The Story of H.E.A.R.T.
Post submitted by Mike Greenway and Lynn Archer
Byrne Creek Secondary is a school with H.E.A.R.T. that has always been caring and focused on the well-being of its students and their families.
Before the school opened its doors seven years ago, the administrative team knew that it was important to have a simple and easily remembered set of guiding principles for the students and staff. As a new secondary school with grades 8–12, students came to Byrne Creek from three other secondary schools and had to forge new relationships that ultimately, in conjunction with the staff, parents, and community partners, were going to be pivotal in the development of the school's culture and sense of community.
The three members of the administrative team (Principal Mike Greenway and Vice Principals Chris Sarellas and Lynn Archer) brainstormed a variety of ideas for guiding the students' and staff's well-being at the school. Rather than compiling an extensive list of rules and consequences, students, parents, and department heads, prior to the opening of the school, developed a restorative approach for the code of conduct. A series of visioning sessions yielded a list of descriptors that encompassed the characteristics of empathy, respect, honesty, teamwork, and achievement. Looking for something simple and short led to discussions of using an acronym. Sarellas suggested the idea of a word such as HEART, which captured our desire for the school to be a place of learning wrapped in a culture of caring. Next we had to decide on what the components of the acronym would be, which led us to develop the following:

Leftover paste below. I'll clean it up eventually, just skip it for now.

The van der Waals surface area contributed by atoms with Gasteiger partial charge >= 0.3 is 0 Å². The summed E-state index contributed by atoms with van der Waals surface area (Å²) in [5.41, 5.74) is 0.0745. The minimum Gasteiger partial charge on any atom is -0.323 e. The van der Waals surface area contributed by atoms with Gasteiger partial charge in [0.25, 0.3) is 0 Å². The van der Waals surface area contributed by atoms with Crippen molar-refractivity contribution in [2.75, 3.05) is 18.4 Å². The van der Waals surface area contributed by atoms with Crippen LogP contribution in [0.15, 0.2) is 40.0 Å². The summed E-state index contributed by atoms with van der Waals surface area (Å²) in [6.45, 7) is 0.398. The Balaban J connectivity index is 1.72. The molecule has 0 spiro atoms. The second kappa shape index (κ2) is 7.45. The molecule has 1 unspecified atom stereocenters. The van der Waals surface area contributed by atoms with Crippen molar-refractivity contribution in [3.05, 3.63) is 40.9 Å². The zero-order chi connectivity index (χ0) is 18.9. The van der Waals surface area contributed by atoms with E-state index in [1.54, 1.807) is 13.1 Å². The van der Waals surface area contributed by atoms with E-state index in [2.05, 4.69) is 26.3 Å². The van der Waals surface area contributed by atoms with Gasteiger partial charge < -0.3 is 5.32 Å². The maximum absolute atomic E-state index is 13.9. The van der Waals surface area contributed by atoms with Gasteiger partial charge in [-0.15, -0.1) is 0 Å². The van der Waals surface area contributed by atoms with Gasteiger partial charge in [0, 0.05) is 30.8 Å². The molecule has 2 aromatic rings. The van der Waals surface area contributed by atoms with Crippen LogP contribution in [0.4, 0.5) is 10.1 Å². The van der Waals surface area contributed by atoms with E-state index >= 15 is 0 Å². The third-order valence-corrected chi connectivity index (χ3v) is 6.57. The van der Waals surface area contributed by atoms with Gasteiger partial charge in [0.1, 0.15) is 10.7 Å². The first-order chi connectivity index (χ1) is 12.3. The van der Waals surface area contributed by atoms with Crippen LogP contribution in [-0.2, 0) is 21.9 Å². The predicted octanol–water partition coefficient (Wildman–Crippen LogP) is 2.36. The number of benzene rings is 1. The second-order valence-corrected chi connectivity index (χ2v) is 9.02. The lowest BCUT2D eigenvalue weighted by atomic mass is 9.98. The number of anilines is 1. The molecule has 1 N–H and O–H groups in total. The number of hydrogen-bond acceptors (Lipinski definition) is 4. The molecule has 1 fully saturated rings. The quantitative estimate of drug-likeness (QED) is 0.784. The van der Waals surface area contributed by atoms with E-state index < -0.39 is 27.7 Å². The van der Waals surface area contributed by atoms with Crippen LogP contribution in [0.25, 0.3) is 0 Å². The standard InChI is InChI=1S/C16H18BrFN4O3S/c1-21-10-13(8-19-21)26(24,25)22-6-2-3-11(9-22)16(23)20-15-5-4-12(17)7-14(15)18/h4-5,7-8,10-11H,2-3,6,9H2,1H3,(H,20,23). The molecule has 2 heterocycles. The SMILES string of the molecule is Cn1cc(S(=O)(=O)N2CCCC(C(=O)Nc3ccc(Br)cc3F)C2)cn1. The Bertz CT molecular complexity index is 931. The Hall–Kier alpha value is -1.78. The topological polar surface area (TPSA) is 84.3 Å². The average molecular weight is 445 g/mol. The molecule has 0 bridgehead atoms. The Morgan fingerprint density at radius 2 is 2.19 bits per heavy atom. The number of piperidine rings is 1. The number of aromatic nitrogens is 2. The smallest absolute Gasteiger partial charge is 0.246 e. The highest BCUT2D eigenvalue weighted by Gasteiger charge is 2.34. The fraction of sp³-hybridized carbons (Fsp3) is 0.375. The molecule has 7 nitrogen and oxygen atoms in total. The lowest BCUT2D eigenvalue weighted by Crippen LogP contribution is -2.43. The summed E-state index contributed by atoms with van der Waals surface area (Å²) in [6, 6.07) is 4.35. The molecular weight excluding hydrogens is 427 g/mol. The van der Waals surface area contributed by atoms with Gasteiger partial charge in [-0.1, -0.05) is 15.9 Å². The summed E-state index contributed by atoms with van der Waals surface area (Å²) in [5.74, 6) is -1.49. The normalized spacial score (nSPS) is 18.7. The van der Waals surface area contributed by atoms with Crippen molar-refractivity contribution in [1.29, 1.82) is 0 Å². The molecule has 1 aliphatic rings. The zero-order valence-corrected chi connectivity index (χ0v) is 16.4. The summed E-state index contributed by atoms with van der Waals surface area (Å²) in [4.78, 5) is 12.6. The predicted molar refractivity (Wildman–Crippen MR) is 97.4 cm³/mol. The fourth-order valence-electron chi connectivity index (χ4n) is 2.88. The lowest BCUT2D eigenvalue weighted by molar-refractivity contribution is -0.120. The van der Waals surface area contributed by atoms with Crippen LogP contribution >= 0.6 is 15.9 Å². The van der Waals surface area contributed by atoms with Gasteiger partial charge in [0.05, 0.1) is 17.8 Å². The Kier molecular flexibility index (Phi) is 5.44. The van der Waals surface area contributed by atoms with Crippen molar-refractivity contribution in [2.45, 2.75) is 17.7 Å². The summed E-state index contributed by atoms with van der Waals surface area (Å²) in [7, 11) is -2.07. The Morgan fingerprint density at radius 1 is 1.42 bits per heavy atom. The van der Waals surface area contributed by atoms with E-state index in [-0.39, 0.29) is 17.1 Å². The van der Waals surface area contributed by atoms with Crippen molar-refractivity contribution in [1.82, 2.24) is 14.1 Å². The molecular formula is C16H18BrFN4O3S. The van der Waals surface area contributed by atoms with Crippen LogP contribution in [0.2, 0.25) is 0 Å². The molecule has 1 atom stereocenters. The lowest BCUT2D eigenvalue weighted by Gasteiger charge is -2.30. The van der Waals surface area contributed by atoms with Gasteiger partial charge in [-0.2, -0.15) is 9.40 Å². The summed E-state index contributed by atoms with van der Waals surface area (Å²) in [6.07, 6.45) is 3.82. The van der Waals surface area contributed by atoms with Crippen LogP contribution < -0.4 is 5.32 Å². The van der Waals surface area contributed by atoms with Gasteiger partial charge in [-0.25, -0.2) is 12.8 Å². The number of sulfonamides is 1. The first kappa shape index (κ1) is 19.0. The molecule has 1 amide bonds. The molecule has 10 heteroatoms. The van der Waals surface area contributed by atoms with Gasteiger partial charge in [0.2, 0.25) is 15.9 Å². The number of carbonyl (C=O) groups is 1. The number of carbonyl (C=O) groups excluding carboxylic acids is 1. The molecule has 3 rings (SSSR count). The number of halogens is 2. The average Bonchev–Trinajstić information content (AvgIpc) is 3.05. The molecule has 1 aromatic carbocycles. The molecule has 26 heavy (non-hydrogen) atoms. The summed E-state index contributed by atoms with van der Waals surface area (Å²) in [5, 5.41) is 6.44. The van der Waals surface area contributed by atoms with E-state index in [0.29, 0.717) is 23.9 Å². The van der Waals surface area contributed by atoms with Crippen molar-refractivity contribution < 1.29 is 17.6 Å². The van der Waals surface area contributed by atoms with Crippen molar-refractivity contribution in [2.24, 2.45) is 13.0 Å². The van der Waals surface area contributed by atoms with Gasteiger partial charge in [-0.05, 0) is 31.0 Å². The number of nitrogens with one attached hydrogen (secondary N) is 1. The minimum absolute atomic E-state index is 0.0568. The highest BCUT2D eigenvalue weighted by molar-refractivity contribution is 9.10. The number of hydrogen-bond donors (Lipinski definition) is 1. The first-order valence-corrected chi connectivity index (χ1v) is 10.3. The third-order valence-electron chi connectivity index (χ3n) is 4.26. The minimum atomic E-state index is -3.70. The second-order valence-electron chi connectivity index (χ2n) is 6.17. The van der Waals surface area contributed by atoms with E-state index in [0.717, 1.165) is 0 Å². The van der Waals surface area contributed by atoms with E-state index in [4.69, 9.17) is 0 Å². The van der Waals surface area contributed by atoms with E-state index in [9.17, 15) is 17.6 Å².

Once we had settled on the acronym, we shared it with the team of department heads and the parents' advisory council. Each group liked H.E.A.R.T. and the notion of how it would influence the evolution of the culture and community.
H.E.A.R.T. became an integral component in the social responsibility lessons that the staff agreed to use with all of the students at the start of the school year and throughout the year. At the start of each semester when teachers developed behavior expectations with students, they used the common code of conduct—H.E.A.R.T.—as a foundation. Working with a simple and caring word such as H.E.A.R.T. had a significant influence on students' behavior and the staff's culture of collaboration and caring. H.E.A.R.T. was particularly effective in classrooms and throughout the school because of the school's ethnically diverse community. Because so many students did not speak English as a first language, it was important that our common language was clear and effective without being too simplistic.